MORE UNCERTAINTY IN EAST TIMOR - East Timor’s PM Taur Matan Ruak offered to resign yesterday as the coalition of parties making up the government collapsed. He will stay put for now as President Francisco Guterres makes an assessment about whether someone else can govern, or a new election is needed.

EGYPT’S MUBARAK DIES - President for 30 years from the 80s until he was ousted in the Arab Spring uprising in 2011, Hosni Mubarak’s family yesterday confirmed that he has died. The 91yo was imprisoned after Egypt’s military removed him from office for conspiring to murder more than 200 demonstrators during the 18-day standoff, but he was freed in 2017. Pro-America and anti-extreme Islam, Mubarack’s time in power is remembered as an autocracy by many Egyptians.


The Norwegian energy giant becomes the third company after BP and Chevron to abandon plans to drill for oil in the Great Australian Bight. It yesterday announced the endeavour was "not commercially competitive”. Despite facing fierce opposition from environmental groups over potential oil spills, the federal government gave Equinor the green light just weeks ago to allow exploration drilling almost 400 kilometres off the coast of South Oz. While Greenpeace called the move an “incredible win”, Federal Resources Minister Keith Pitt said the company's decision was "disappointing" and signalled his support for future drilling operations in the Bight.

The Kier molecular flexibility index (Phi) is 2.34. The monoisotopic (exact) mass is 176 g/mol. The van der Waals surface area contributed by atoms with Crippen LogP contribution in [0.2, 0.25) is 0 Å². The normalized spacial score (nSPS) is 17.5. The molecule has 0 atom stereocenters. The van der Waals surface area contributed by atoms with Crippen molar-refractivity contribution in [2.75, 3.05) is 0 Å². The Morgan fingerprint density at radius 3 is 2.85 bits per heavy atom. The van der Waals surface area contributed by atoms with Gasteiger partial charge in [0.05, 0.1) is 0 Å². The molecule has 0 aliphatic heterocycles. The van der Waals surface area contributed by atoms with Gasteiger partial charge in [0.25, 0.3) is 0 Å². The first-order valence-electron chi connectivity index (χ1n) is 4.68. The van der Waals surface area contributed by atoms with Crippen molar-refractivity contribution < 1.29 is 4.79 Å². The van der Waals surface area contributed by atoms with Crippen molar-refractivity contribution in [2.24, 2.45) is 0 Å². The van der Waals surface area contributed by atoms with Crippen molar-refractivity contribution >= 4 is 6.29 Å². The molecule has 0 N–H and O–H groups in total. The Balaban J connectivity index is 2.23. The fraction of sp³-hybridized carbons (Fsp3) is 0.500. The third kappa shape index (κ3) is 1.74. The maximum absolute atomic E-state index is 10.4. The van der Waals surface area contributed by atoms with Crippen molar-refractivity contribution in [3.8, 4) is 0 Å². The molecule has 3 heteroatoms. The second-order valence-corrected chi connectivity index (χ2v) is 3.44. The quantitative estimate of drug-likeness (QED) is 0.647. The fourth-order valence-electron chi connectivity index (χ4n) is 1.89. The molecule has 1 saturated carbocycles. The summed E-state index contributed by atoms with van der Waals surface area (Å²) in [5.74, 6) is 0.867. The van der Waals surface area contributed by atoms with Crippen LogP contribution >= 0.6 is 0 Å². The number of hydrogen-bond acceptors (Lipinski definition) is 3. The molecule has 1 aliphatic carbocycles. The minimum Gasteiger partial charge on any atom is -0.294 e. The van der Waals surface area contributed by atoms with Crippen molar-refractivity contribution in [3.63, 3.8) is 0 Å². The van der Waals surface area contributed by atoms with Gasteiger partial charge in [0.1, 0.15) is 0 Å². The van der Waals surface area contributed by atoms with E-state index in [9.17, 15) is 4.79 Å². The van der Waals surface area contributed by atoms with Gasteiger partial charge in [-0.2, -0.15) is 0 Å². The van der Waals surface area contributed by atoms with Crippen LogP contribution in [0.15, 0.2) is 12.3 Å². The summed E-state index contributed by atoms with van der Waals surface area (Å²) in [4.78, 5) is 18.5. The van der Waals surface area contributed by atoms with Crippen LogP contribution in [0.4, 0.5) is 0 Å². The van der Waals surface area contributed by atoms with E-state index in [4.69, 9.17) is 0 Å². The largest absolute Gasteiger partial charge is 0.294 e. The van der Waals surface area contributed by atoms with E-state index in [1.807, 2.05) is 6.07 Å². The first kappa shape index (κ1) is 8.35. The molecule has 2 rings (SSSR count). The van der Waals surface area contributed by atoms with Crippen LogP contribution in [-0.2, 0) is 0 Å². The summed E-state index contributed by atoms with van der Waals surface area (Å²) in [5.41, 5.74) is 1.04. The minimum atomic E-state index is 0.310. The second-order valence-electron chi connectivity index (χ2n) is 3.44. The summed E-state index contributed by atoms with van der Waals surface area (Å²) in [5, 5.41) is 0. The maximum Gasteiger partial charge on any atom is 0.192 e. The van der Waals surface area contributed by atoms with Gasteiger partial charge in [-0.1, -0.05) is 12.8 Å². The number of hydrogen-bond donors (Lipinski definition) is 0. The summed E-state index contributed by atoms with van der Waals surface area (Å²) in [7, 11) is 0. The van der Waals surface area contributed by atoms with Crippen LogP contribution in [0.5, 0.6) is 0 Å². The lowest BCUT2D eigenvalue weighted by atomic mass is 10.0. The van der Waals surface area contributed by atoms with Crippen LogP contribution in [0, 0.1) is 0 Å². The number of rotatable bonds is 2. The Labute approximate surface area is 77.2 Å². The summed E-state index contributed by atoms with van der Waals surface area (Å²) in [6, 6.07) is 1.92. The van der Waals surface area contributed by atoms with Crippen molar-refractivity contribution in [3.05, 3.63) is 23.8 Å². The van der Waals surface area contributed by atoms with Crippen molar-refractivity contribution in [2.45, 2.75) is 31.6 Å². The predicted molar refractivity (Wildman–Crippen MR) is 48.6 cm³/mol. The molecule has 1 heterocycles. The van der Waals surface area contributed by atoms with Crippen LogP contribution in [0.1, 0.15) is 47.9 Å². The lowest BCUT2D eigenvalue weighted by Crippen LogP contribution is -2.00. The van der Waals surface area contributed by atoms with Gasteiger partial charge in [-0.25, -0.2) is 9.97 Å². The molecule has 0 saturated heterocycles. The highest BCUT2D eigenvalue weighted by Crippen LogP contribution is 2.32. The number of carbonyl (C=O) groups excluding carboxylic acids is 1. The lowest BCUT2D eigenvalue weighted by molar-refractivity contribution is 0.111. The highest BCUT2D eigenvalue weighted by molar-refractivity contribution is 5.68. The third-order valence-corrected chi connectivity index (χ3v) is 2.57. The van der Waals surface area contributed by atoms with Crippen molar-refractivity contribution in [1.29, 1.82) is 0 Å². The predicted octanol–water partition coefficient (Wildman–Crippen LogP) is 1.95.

At a glance, average national student scores in the nation’s NAPLAN tests conducted last year haven’t moved much in the decade since the exercise kicked off. But a closer look shows some improvement, Australia’s curriculum boss David de Carvalho said yesterday as the final results from 2019 were released. Specifically, “the performance of Australian students in Year 5 numeracy, Years 3 and 5 reading, Years 3 and 5 spelling, and Year 3 grammar” have improved, he said. Also doing better - Indigenous children and those with a language background other than English. Put in place to measure basic skills in literacy and numeracy in years 3,5,7 and 9, recent results, along with a declining position in the world education rankings, has Federal Education Minister Dan Tehan razzing up his state and territory counterparts. Labor's Education spokeswoman Tanya Plibersek said the latest result showed too many kids were falling behind.